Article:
Friday, October 29, 2010

How I'm Doing

I've been keeping y'all updated about what I've been doing, so now I'm going to update you on how I'm doing.

In a word; I'm homesick.

People keep telling me how jealous they are of me. I'm in Europe! The most romantic continent in the world with arguably the richest history, and I wish I were back in Texas. This is a new feeling for me. I have been all over the world and spent four months in Peru and I have never been homesick. Even when things got hard in Peru I never wished to be somewhere else. The last time I can remember being homesick was at age nine when I went to church camp for the first time. That was some years ago.

When I was younger I gloried in being a wanderer and a traveler. Each new place I went I drank in the culture and imagined living in the place forever. Most of the countries I traveled to were developing countries which afforded less comforts than I could find in the U.S. yet there I put down roots quickly and easily. Here I feel homeless and foundationless. The beauty I see feels empty. I've realized that the value of a place is not measured by it's beauty but by the people it contains. A place becomes so much more beautiful and valuable if someone you love inhabits it.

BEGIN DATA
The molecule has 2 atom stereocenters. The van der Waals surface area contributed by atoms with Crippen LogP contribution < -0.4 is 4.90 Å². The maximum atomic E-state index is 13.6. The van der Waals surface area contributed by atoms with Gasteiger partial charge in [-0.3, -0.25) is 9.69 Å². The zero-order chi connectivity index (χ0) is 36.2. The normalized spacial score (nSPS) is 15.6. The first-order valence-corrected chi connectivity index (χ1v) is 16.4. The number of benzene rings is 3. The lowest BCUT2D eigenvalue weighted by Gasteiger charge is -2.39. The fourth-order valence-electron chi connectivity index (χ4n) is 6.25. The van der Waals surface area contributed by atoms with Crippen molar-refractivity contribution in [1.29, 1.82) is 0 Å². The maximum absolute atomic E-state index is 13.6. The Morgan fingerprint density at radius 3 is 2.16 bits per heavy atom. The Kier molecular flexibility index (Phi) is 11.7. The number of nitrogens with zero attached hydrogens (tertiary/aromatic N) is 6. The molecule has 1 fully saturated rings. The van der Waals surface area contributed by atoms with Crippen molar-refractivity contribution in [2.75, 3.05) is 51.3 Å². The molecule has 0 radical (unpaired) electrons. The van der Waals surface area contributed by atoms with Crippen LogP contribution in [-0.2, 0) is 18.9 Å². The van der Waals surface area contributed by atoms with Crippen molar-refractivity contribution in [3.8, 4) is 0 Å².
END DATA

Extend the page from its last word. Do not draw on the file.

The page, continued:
I honestly do not know why it is harder for me to be here than any other place I have been. I have wondered if it is spiritual attack, but I think mostly it is the grace and mercy of God and his discipline. He has been beating the pride out of me since I got here and it is so much easier for Him to get my attention here than at home. If I felt wounded at home I could run to somewhere or someone to find comfort and justification for my feelings of being injured. Here noone and nothing is comforting. I have only Him to turn to, so while it has been difficult for me to be here it has also been so sweet to be so close and intimate with my Lord.